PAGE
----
Tomatoes (Lycopersicon esculentum) used in the studies were collected from the Agricultural Farm of Bangladesh Agricultural University. Only ripe and fresh tomatoes were used in this study. Other materials such as sugar, salt, spices were purchased from local markets in Bangladesh Agricultural University. Two different commercial thickening agents Carboxymethylcellulose (CMC) and starch were obtained from the company of Incom Inc. (Mersin, Turkey).
Formulation of ketchup: The basic formulation of tomato ketchup was prepared following the composition described by Srivastava (1982) and presented in Table 1.
Processing of ketchup: The tomato pulp having a Total Soluble Solids (TSS) content of 4.7% was put into an stainless steel vessel and the spices (cinnamon, red chillies, clove) were wrapped in a cloth and dipped in to the pulp. Onion and garlic pulp were added directly to the dilution. The ketchup was heated on a low flame with constant stirring till a final TSS of 23% was obtained. Then vinegar was added to the mixture and the ketchup was heated until the final TSS was obtained. Finally, sodium benzoate was added as a preservative. The thickening agents were then added to the ketchup at different levels just before the end point. The thickening agents were pre blended with the sugar and salt and then added to the ketchup during the final stages of cooking. The ketchup was filled hot in glass bottles, sealed with crown corks and stored at ambient temperature (30°C) in incubators for 60 days.
Analysis of tomato ketchup: Moisture content, total soluble solids, ash, fibre, titratable acidity and ascorbic acid were determined by AOAC (2000). The pH was measured with a Schott CG840 pH meter. Reducing sugar content was determined by the method of Lane and Eynon (1923). Lycopene was determined by the method of Rangana (1997).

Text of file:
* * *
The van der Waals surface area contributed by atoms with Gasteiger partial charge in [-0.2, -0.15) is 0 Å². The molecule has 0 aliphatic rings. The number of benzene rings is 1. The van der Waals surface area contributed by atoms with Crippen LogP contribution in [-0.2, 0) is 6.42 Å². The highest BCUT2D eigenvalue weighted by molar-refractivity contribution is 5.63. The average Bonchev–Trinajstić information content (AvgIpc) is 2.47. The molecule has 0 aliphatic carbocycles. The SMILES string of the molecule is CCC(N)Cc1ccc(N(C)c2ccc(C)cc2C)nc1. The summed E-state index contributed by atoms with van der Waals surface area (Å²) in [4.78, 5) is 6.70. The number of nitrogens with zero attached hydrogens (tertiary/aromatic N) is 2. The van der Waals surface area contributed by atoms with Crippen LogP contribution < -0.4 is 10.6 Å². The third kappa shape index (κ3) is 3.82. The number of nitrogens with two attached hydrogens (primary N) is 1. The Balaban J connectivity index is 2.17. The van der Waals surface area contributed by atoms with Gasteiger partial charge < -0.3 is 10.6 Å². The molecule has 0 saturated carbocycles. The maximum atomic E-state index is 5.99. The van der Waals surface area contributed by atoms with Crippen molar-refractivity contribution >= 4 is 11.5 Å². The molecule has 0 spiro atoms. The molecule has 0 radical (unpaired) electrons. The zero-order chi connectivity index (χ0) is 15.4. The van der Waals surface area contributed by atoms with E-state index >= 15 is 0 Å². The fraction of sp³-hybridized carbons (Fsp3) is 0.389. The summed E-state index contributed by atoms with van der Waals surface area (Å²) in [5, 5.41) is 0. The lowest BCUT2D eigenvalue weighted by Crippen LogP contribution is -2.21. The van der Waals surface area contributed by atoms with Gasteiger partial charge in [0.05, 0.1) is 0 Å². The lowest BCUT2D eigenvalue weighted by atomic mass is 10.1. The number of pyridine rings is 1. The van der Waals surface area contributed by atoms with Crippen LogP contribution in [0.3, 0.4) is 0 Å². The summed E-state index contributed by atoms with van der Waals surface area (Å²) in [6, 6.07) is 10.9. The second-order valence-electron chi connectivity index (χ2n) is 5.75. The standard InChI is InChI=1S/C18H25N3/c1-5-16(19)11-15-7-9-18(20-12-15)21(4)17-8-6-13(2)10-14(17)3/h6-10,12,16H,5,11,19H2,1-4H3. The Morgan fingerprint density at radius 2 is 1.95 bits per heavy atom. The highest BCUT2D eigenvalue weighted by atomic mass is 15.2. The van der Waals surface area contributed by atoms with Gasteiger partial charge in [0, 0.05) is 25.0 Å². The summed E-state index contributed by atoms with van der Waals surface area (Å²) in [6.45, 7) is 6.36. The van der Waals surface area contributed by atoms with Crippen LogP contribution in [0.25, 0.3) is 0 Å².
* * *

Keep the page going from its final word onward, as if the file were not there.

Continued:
Determination of total viable bacteria yeast and mould count: Tomato ketchup sample (4 g) was aseptically homogenized with 45 ml Ringer powder solution for 2 min. From this, serial decimal dilutions were prepared with same diluent and 0.1 mL aliquots were inoculated. Dilutions of samples were plated for the counting of the following microorganisms: total aerobic mesophilic and psychotropic bacteria, respectively on PCA incubated at 32°C for 48 h and yeast and mould on Sabourand chloramphenicol agar incubated at 25°C for 3 days. The results were reported as log colony-forming units (cfu) per gram.
Sensory evaluation of tomato ketchup: Sensory test was carried out after two months. The 20-panel members consisted of staff and students from Bangladesh Agricultural University, Bangladesh. There are 15 males and 5 females aged between 19 and 50+. Seven different samples were presented to panelists in random order. Panelists were then asked to evaluate colour, flavour, texture and overall acceptability. Between each sample, panelists were encouraged to rinse their mouth with water. The preference rating was scored on a 9 point scale with 1 = Dislike extremely and 9 = Like extremely.
Statistical analysis: Analysis of variance and the Duncan multiple range test were performed using a statistical software program (SPSS for Windows Version 14.0). Significant of the difference was defined as p<0.05.
RESULTS AND DISCUSSION
The experiment was carried out to study the effect of starch and CMC as different thickening agents on the quality of tomato ketchup. Chemical composition of the studied tomato pulp was also investigated and presented in the Table 2.
Effect of thickening agents on composition of tomato ketchup
Moisture content, ash content and acidity: Compositions of tomato ketchup prepared by different concentrations of starch and CMC are presented in Table 3. The results showed that moisture content was increased by the addition of higher percentage of thickening agents compared to the control. The thickening agents act as water-binding (Garti et al., 1997) materials, which hold water and prevent moisture removal during the cooking process. Thus the addition of thickening agents increased the consistency of ketchup, because the moisture did not vaporized easily in both cases while, starch and CMC were added.